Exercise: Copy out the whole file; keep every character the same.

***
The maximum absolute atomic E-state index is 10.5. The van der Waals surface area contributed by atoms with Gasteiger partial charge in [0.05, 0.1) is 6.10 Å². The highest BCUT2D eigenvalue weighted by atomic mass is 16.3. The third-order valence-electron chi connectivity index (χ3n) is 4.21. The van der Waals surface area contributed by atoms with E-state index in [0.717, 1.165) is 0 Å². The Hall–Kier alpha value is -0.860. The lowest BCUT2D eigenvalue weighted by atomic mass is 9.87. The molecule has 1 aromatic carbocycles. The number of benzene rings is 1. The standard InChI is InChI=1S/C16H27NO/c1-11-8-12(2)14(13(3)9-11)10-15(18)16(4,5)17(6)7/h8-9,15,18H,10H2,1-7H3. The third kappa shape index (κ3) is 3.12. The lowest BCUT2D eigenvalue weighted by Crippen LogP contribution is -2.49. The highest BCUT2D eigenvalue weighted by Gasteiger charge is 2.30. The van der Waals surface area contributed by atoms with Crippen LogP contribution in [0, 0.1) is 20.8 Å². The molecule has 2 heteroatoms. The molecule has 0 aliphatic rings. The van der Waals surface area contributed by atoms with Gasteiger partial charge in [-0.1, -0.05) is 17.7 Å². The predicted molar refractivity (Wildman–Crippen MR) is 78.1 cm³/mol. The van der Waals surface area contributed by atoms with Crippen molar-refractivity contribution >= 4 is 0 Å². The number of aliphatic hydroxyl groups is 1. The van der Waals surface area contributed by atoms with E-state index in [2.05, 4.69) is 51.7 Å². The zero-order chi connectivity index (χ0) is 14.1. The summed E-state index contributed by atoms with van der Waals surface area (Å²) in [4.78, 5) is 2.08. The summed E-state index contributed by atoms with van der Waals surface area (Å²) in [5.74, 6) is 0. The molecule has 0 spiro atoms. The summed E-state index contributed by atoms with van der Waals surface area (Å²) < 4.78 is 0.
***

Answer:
The maximum absolute atomic E-state index is 10.5. The van der Waals surface area contributed by atoms with Gasteiger partial charge in [0.05, 0.1) is 6.10 Å². The highest BCUT2D eigenvalue weighted by atomic mass is 16.3. The third-order valence-electron chi connectivity index (χ3n) is 4.21. The van der Waals surface area contributed by atoms with E-state index in [0.717, 1.165) is 0 Å². The Hall–Kier alpha value is -0.860. The lowest BCUT2D eigenvalue weighted by atomic mass is 9.87. The molecule has 1 aromatic carbocycles. The number of benzene rings is 1. The standard InChI is InChI=1S/C16H27NO/c1-11-8-12(2)14(13(3)9-11)10-15(18)16(4,5)17(6)7/h8-9,15,18H,10H2,1-7H3. The third kappa shape index (κ3) is 3.12. The lowest BCUT2D eigenvalue weighted by Crippen LogP contribution is -2.49. The highest BCUT2D eigenvalue weighted by Gasteiger charge is 2.30. The van der Waals surface area contributed by atoms with Crippen LogP contribution in [0, 0.1) is 20.8 Å². The molecule has 2 heteroatoms. The molecule has 0 aliphatic rings. The van der Waals surface area contributed by atoms with Gasteiger partial charge in [-0.1, -0.05) is 17.7 Å². The predicted molar refractivity (Wildman–Crippen MR) is 78.1 cm³/mol. The van der Waals surface area contributed by atoms with Crippen molar-refractivity contribution >= 4 is 0 Å². The number of aliphatic hydroxyl groups is 1. The van der Waals surface area contributed by atoms with E-state index in [2.05, 4.69) is 51.7 Å². The zero-order chi connectivity index (χ0) is 14.1. The summed E-state index contributed by atoms with van der Waals surface area (Å²) in [4.78, 5) is 2.08. The summed E-state index contributed by atoms with van der Waals surface area (Å²) in [5.74, 6) is 0. The molecule has 0 spiro atoms. The summed E-state index contributed by atoms with van der Waals surface area (Å²) < 4.78 is 0.